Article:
After three days staying in the Chungking Mansions in Hong Kong, I've learned a single Cantonese phrase:
"Khappy wachan bahgroll ex?"
From what I gather, it roughly translates to "Welcome to Kowloon, rather pale person!" It was often uttered to me, sometimes shouted at me, and one time surreptitiously whispered in my ear no less than 237 times a day as I walked up and down Nathan Road. Often outside of Rolex stores (local ordinances stipulate no more than 15 meters between Rolex stores) and designer couture boutiques. Maybe there's a connection I'm missing.
But back to the Chungking Mansions, the premise of this short post. It was certainly an... experience. Not necessarily a bad one, and certainly not a great one, but an experience all the same. Jam-packed with Indian and Halal food places on the ground floor, then studded with a dozen or more hotels, hostels, and guest houses on the remaining 14, it's a microcosm of international business. We didn't test this hypothesis, but I bet you could stay here for a week, eat out three meals a day, rent movies, get a massage or other forms of entertainment, buy a SIM card, and have a complete tourist experience without ever leaving the building. It's kinda nuts.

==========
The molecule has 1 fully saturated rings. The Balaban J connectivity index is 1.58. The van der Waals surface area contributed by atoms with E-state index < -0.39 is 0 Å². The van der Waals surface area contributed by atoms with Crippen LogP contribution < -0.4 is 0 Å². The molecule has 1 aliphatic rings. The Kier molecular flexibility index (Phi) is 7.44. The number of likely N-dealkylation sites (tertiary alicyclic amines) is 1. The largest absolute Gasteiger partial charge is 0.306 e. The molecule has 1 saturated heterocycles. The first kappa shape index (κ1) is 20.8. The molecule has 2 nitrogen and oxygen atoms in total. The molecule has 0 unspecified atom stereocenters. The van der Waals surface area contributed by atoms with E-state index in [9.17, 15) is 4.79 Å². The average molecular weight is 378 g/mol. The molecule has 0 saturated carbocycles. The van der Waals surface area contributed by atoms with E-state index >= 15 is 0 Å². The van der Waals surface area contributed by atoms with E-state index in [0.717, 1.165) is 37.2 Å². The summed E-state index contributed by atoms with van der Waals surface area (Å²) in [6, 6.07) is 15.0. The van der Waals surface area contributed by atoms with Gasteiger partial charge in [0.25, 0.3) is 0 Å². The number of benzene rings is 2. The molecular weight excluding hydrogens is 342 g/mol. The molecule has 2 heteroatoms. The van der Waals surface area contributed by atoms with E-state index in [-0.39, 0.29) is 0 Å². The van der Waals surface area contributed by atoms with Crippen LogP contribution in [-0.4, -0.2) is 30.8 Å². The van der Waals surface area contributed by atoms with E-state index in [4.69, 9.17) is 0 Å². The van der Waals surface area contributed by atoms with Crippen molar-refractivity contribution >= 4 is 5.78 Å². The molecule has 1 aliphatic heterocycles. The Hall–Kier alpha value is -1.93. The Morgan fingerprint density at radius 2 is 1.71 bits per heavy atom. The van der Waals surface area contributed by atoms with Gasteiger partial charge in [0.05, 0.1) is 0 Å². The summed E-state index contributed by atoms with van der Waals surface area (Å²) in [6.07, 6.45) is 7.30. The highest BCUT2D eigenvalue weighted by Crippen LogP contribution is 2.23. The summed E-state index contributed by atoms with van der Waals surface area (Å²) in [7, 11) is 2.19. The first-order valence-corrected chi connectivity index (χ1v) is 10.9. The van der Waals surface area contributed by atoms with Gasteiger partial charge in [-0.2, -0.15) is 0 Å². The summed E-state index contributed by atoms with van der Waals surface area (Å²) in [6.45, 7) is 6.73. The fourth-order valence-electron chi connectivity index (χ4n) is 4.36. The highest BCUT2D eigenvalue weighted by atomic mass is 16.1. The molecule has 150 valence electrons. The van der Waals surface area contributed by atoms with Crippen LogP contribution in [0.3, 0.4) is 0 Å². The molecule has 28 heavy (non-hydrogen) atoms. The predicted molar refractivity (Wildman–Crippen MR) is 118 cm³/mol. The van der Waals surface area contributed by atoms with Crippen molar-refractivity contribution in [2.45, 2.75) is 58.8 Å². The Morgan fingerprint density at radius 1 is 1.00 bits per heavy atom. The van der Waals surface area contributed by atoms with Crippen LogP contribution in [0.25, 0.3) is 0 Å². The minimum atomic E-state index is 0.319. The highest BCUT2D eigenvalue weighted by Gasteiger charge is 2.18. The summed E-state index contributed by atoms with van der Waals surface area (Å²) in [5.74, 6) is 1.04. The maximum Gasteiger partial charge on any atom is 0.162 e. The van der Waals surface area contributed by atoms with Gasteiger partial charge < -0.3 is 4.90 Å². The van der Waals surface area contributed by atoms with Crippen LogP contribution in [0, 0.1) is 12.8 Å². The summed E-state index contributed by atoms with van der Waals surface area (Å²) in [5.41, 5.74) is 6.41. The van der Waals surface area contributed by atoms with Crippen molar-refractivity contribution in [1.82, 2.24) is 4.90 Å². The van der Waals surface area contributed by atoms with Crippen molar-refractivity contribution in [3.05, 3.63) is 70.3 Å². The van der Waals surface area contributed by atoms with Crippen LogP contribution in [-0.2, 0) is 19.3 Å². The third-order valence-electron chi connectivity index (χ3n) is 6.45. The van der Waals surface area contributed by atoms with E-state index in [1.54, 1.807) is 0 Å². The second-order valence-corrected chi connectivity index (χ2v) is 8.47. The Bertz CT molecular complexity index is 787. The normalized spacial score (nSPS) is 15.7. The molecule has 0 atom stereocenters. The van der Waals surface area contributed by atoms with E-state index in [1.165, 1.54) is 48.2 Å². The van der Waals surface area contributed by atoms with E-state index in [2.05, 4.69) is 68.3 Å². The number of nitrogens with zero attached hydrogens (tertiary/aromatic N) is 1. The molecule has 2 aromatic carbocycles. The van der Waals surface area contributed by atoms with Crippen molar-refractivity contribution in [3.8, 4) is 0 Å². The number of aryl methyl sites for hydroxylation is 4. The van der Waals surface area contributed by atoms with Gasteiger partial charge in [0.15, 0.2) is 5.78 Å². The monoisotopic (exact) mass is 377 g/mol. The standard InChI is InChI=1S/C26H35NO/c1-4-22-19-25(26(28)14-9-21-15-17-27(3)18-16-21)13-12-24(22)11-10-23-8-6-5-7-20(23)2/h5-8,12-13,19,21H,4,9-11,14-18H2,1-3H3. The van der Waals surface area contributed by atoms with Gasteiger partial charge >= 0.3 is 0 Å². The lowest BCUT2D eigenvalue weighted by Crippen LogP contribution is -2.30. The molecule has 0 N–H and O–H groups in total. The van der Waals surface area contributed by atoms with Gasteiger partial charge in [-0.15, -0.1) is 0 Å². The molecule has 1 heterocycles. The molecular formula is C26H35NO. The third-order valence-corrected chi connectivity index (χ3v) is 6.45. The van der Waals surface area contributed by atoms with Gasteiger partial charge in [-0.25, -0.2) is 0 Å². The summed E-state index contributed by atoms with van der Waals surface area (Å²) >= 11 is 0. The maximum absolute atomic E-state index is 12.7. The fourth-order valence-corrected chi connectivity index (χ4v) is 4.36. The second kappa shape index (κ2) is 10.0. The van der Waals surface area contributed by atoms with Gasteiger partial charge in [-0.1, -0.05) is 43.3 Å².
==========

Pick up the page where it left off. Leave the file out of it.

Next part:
It's also not for everyone. The rooms are tiny. Like crawl-over-the-bed-to-get-to-the-toilet tiny. Like don't-hit-your-shin-on-the-commode-or-hip-on-the-sink-as-you-shower tiny. Like only-two-power-outlets-and-only-one-works-tiny. You know: Tiny. But comfortable enough for a good night's sleep. And clean enough (at least in the room we rented from the Canada hotel) to forgoe bathing in hand sanitizer the next day. And a heck of a lot cheaper than traditional hotels. Sure, it was a little odd that housekeeping's washer and dryer were out in the hallway, right next to the luggage of guests in even smaller rooms than ours. Hey, at least no one was sleeping in the hallway. Well... not that we saw, at least.
As they say in Kowloon, Khappy wachan bahgroll ex!